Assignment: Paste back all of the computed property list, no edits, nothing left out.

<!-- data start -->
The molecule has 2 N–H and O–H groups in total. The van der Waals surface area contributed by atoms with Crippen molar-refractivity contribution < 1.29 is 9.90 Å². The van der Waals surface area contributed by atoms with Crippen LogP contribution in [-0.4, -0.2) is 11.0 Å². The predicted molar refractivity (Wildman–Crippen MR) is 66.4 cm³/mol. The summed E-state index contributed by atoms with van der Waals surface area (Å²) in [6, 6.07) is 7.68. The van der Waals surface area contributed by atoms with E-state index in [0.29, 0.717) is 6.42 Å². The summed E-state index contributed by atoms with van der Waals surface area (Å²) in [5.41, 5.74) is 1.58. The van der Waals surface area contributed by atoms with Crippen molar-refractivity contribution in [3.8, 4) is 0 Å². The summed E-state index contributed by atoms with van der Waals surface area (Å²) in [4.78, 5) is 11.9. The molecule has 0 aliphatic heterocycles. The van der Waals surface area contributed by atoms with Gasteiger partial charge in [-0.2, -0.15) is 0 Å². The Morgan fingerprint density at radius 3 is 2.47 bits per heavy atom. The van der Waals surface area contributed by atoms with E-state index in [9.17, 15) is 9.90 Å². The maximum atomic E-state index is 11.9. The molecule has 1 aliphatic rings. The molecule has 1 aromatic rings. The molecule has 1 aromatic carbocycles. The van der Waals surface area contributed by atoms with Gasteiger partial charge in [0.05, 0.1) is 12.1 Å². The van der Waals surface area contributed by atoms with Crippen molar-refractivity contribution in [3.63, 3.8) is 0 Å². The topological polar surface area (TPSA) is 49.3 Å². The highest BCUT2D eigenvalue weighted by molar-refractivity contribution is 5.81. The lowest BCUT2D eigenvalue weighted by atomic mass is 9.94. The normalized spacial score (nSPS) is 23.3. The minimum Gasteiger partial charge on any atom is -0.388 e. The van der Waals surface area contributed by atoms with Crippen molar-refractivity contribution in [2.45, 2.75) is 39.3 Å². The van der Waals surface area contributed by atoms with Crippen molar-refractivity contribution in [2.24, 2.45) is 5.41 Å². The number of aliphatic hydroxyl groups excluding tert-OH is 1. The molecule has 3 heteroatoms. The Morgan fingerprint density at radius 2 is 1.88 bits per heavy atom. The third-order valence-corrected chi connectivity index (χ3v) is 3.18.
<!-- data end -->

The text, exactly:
The molecule has 2 N–H and O–H groups in total. The van der Waals surface area contributed by atoms with Crippen molar-refractivity contribution < 1.29 is 9.90 Å². The van der Waals surface area contributed by atoms with Crippen LogP contribution in [-0.4, -0.2) is 11.0 Å². The predicted molar refractivity (Wildman–Crippen MR) is 66.4 cm³/mol. The summed E-state index contributed by atoms with van der Waals surface area (Å²) in [6, 6.07) is 7.68. The van der Waals surface area contributed by atoms with E-state index in [0.29, 0.717) is 6.42 Å². The summed E-state index contributed by atoms with van der Waals surface area (Å²) in [5.41, 5.74) is 1.58. The van der Waals surface area contributed by atoms with Crippen molar-refractivity contribution in [3.8, 4) is 0 Å². The summed E-state index contributed by atoms with van der Waals surface area (Å²) in [4.78, 5) is 11.9. The molecule has 0 aliphatic heterocycles. The van der Waals surface area contributed by atoms with Gasteiger partial charge in [-0.2, -0.15) is 0 Å². The Morgan fingerprint density at radius 3 is 2.47 bits per heavy atom. The van der Waals surface area contributed by atoms with E-state index in [9.17, 15) is 9.90 Å². The maximum atomic E-state index is 11.9. The molecule has 1 aliphatic rings. The molecule has 1 aromatic rings. The molecule has 1 aromatic carbocycles. The van der Waals surface area contributed by atoms with Gasteiger partial charge in [0.05, 0.1) is 12.1 Å². The van der Waals surface area contributed by atoms with Crippen molar-refractivity contribution in [3.63, 3.8) is 0 Å². The topological polar surface area (TPSA) is 49.3 Å². The highest BCUT2D eigenvalue weighted by molar-refractivity contribution is 5.81. The lowest BCUT2D eigenvalue weighted by atomic mass is 9.94. The normalized spacial score (nSPS) is 23.3. The minimum Gasteiger partial charge on any atom is -0.388 e. The van der Waals surface area contributed by atoms with Crippen molar-refractivity contribution in [2.45, 2.75) is 39.3 Å². The van der Waals surface area contributed by atoms with Crippen molar-refractivity contribution in [2.24, 2.45) is 5.41 Å². The number of aliphatic hydroxyl groups excluding tert-OH is 1. The molecule has 3 heteroatoms. The Morgan fingerprint density at radius 2 is 1.88 bits per heavy atom. The third-order valence-corrected chi connectivity index (χ3v) is 3.18.